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Learning to Invest / Valuation Strategies
|Subject: Re: Discounted Cash Flow Model - Negative FCF||Date: 2/8/2011 3:24 PM|
|Author: jackcrow||Number: 1635 of 1670|
Any time I'm trying to get a real solid handle on a line item on one of the three sheets I tend to do the following.
1)Pull or input the quarterly data of that line item for at least one business cycle. Currently I would probably reach back to 2005 - 2006.
2)I leave the above data in place as one set, I then create a rolling trailing twelve set. (trailing qtrs 4,3,2,1 then 3,2,1,4 and so on)
I can then scan by eyeball or build a chart that lets me see the two sets of data. What I want to know is what "normal" is, what are the seasonal patterns. Were their any outliers and if so what was the cause?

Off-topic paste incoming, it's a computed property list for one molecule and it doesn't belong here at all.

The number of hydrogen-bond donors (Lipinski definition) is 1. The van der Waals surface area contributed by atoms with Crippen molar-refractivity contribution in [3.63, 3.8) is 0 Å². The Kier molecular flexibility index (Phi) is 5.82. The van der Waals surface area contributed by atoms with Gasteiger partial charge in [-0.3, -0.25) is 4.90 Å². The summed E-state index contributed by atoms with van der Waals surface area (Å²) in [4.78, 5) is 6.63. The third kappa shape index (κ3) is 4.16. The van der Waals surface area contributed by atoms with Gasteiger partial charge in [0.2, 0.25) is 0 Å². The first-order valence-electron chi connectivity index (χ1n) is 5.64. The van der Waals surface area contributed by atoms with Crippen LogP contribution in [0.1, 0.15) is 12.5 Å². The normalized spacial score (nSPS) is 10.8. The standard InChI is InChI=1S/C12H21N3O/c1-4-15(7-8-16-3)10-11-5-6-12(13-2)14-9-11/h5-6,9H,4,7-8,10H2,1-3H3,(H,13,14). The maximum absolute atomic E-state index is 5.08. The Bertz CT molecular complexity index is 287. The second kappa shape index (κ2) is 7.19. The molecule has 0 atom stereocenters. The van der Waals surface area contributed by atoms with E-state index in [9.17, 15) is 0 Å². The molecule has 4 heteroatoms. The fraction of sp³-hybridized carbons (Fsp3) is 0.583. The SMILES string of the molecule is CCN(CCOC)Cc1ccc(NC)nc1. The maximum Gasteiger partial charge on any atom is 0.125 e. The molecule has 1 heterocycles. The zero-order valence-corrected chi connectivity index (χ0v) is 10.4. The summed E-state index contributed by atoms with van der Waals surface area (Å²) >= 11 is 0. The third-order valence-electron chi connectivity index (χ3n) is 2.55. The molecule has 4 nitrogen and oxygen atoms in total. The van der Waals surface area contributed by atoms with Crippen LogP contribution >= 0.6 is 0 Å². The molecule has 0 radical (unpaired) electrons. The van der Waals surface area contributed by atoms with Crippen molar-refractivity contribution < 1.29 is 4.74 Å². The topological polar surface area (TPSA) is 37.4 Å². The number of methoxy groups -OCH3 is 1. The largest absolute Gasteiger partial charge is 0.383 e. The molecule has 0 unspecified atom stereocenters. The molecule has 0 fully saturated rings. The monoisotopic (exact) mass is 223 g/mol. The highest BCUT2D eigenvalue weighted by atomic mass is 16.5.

To get inside the "head" of an industry you may have to do this exercise for several competitors. Honestly, for many mature industries there often is not a lot of use out of this exercise because their numbers vary about as much as glacier does through the season. The kick in the head is the only way to find out who is who is to jump in and start rooting around.
I dodge the CapEx issue as a direct adjustable/forecastable input because I'm lazier than Joe is. If it looks good/normal I grind it through an easy FCFF cruncher and live with the output. To put it another way I don't start with the revenue line. But I'm a mark with chalk cut with an axe guy. A better handle of a the money machine can be built, if you understand the moving parts, by doing it the long way.
In the case of a young company it may be wise to take a good look at the PPE line on the balance sheet and how the industry tends to depreciate assets. CapEx, depreciation and PPE are all related. Getting CapEx right while getting depreciation wrong is going mess with your FCF outputs.
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